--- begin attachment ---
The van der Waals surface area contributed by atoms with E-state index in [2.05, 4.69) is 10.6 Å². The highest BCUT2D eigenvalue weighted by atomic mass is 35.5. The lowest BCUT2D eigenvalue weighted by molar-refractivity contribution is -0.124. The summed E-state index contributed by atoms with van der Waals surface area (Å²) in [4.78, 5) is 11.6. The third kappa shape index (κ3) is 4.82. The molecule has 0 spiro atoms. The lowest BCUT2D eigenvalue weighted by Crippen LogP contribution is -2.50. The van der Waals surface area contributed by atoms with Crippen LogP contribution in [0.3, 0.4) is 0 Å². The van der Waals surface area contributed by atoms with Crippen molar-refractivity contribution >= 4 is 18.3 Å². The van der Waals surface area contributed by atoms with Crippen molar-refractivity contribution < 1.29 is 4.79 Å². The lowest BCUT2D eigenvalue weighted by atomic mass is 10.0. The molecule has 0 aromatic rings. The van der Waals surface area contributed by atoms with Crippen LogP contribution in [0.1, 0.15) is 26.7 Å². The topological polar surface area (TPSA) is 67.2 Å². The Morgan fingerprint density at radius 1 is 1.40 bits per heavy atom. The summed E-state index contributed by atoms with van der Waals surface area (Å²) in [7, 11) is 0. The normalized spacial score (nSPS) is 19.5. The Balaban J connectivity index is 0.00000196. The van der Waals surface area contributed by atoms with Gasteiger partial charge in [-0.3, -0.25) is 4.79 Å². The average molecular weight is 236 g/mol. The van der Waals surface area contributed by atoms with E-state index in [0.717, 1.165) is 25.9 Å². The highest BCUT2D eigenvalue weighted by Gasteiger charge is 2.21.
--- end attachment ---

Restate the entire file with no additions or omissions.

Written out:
The van der Waals surface area contributed by atoms with E-state index in [2.05, 4.69) is 10.6 Å². The highest BCUT2D eigenvalue weighted by atomic mass is 35.5. The lowest BCUT2D eigenvalue weighted by molar-refractivity contribution is -0.124. The summed E-state index contributed by atoms with van der Waals surface area (Å²) in [4.78, 5) is 11.6. The third kappa shape index (κ3) is 4.82. The molecule has 0 spiro atoms. The lowest BCUT2D eigenvalue weighted by Crippen LogP contribution is -2.50. The van der Waals surface area contributed by atoms with Crippen LogP contribution in [0.3, 0.4) is 0 Å². The van der Waals surface area contributed by atoms with Crippen molar-refractivity contribution >= 4 is 18.3 Å². The van der Waals surface area contributed by atoms with Crippen molar-refractivity contribution < 1.29 is 4.79 Å². The lowest BCUT2D eigenvalue weighted by atomic mass is 10.0. The molecule has 0 aromatic rings. The van der Waals surface area contributed by atoms with Crippen LogP contribution in [0.1, 0.15) is 26.7 Å². The topological polar surface area (TPSA) is 67.2 Å². The Morgan fingerprint density at radius 1 is 1.40 bits per heavy atom. The summed E-state index contributed by atoms with van der Waals surface area (Å²) in [7, 11) is 0. The normalized spacial score (nSPS) is 19.5. The Balaban J connectivity index is 0.00000196. The van der Waals surface area contributed by atoms with Gasteiger partial charge in [-0.3, -0.25) is 4.79 Å². The average molecular weight is 236 g/mol. The van der Waals surface area contributed by atoms with E-state index in [0.717, 1.165) is 25.9 Å². The highest BCUT2D eigenvalue weighted by Gasteiger charge is 2.21.